By Anne Hardie

Carry-over cows have played a big part in Kevin and Kyla Freeman’s 50/50 sharemilking business because they provided the equity to buy a house which in turn enabled them to buy their herd – of largely carry-over cows.

The first-time entrants in the Dairy Industry Awards wanted to analyse every aspect of their business and they came away as winners of the West Coast/Top of the South Share Farmer of the Year.

They are in their second season as sharemilkers on a 140-hectare Tasman farm belonging to Kevin’s parents, Mark and Julie Freeman. Kevin worked as 2IC for the previous sharemilkers and when they moved on, there was the opportunity for the couple to step up and create their own sharemilking business and invest in cows.

Kevin grew up on the Rainy River farm, then joined the building industry to get different experiences and skills before returning to the farm. On a working holiday in Canada he met Kylie who had grown up on a beef and crop farm and they now have three boys, Mylan (4), Levi (2), and Cole (9 months).

When they were offered the sharemilking contract on Atapo farm, they had a year to prepare and because Kevin had done well with carry-over cows in the past, they went looking for cows they could buy at lower prices, build up and get in calf for their herd.

Going back a decade, good cows were fetching high prices and Kevin was using his builder’s wage to buy cheap carry-over cows, pay to graze them a year, get them in calf and sell them on.

It was profitable for a few years and enabled him to buy a house, which saw a good lift in price over the years and was sold to buy their herd for sharemilking.

“I knew we could buy empty cows, graze them for a year and get them in calf for our herd because we had a year in advance to do that.”

Two-thirds of the herd – 272 cows – were carry-over crossbred cows and the remainder of the herd was “odds and sods” heifers that were bought cheaply. The carry-over cows were synchronised for mating, with 60 receiving sexed semen straws. The result from synchronising the cows was getting all their replacements early in calving. Just 8% of the entire herd was empty.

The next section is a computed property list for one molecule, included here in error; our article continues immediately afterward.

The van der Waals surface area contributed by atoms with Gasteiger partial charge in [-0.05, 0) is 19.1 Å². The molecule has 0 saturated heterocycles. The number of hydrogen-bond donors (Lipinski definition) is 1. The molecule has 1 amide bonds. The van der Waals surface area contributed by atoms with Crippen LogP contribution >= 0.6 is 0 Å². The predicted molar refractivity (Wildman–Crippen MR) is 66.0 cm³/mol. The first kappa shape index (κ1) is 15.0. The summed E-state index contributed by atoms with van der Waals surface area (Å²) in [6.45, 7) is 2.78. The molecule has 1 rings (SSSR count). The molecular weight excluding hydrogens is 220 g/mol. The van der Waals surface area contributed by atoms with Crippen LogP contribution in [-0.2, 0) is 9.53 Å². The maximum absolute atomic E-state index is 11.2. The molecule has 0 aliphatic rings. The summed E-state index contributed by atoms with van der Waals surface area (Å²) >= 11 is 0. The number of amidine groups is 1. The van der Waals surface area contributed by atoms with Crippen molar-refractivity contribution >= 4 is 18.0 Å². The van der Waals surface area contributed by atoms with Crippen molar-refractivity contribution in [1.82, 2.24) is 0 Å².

Their start-up herd of carry-over cows and surplus heifers averaged 455kg/cow in their first season and got Kevin and Kyla off to a good start.

For their second season, they synchronised the cows through the Why Wait programme which uses a single Cyclase (PG) injection to bring later-cycling cows forward a week. That results in more days in milk, a mid-point in calving at day 14, plus better early submission rates the following spring. This resulted in an extra 2000kg milksolids (MS) for the month of August.

“You gain 980 accumulated milking days by bringing those cows forward. We’re interested in continuing it to get as many cows in calf as early as possible. You get a good three-week in-calf rate.”

This season they are milking 390 cows and apart from a dry January, they have had just enough rain in the usually summer-dry valley to lift production a little and they are expecting to finish up around 455kg MS/cow.

Benchmarking across the region is difficult because of the diversity of farms across a range of terrain and climates, with the home farm sitting at 300 metres above sea level. Without that comparison, Kevin says judging their progress comes down to ticking their own personal KPIs by controlling spending and monitoring their return on investment. A major focus for their business is keeping the cost of production low and they achieve that through strict budgeting and keeping farm working expenses down – $2.20/kg MS plus running a largely grass-based system. They did buy in 90 tonnes of palm kernel when they couldn’t get a summer crop in the ground for their first season, but this year they have 14 hectares planted in chicory for that summer dry period, with 30ha of K-line irrigation helping with some grass growth. They also purchase 900 bales of balage off the nearby support block where cows are grazed for winter and young stock graze after weaning.